In 2014, Armand launched a restaurant he named The Desert Rose at the Fashion Outlets of Santa Fe, offering simple fare–sandwiches, salads, pastas and baked goods–to enthusiastic diners.  Despite critical and popular acclaim, he didn’t see eye-to-eye with the mall owners and relocated to Los Ranchos de Albuquerque where he launched Desert Grows.  The menu boasts of “serving 90% New Mexico locally and naturally grown or eco-sourced food,” The restaurant is provisioned with fresh local produce from his new acreage in the South Valley as well as his farm in Ribera and from La Montañita Co-op.

Brisket Ribs with French fries and Coleslaw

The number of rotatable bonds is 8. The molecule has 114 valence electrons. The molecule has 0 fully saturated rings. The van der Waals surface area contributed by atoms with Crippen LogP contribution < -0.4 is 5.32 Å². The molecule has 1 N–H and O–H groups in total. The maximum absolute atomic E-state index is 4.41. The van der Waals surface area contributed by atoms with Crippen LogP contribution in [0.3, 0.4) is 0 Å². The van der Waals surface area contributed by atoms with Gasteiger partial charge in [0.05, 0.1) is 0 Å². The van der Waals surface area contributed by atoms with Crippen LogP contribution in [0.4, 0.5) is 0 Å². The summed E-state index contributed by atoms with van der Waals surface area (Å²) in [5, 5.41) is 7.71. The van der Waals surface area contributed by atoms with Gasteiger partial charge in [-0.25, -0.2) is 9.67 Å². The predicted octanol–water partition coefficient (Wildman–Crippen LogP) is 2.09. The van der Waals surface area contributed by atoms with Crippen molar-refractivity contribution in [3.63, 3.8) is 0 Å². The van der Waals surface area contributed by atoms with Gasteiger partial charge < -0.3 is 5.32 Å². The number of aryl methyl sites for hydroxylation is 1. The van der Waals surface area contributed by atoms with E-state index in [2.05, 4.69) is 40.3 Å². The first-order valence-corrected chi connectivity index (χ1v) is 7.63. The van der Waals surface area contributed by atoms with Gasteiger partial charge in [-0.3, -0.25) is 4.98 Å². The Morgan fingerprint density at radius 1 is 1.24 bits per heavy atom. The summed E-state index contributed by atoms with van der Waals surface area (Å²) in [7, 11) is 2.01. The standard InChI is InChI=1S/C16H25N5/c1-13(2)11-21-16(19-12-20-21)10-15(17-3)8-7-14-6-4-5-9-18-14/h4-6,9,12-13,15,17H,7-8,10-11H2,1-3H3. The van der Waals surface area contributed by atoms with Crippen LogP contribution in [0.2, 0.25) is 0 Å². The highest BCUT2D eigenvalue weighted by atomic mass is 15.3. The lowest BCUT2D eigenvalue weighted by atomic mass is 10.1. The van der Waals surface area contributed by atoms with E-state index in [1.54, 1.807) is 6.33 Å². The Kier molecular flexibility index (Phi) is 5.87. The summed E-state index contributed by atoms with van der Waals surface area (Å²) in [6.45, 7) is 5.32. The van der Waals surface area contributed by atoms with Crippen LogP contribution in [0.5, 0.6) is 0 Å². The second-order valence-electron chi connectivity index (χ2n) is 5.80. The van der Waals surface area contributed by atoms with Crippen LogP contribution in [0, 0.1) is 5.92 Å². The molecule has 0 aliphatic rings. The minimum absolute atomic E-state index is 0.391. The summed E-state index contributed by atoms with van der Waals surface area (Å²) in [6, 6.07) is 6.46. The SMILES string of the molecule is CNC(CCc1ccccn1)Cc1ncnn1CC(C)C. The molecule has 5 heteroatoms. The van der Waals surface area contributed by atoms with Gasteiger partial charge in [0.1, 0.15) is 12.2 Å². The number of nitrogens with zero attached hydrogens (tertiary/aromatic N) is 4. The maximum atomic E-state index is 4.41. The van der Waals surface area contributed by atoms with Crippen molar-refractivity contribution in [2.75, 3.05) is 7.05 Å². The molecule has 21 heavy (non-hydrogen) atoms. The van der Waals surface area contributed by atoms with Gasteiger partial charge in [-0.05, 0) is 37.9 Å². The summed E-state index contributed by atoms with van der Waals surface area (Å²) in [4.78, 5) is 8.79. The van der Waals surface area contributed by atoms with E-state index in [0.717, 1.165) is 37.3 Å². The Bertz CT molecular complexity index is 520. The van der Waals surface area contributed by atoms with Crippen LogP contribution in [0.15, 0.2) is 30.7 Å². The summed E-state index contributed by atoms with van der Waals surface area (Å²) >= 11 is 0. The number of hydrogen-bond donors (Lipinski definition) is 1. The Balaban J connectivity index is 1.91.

Whether you’re passionate about sustainability and maintaining a small footprint or you’re just passionate about great food, Desert Grows has something for you.  It’s got breakfast and lunch Tuesday through Sunday and dinner by reservation only.   The lunch menu features salads, sandwiches and chef’s specialties such as an Italian meat loaf plate, carne adovada tacos and more.  Whatever you order is best washed down with organic apple cider (cherry, ginger, mint or lemonade apple).  It’s, by far, the best we’ve had in New Mexico. 

26 September 2015: While the menu is replete with temptation, daily specials are equally alluring.  Armand is proud and passionate about everything on the menu, perhaps proudest of all of the heirloom tomato salad, a lush, lavish in-season cornucopia of freshness plated with artistic flair.  This bounty of the garden showcases beauteous red and yellow heirloom tomatoes whose juicy deliciousness belies their plum size, julienne carrots, red onions, red peppers and mozzarella slice drizzled with a beet vinaigrette.  It’s beautiful to ogle and delightfully delectable to eat.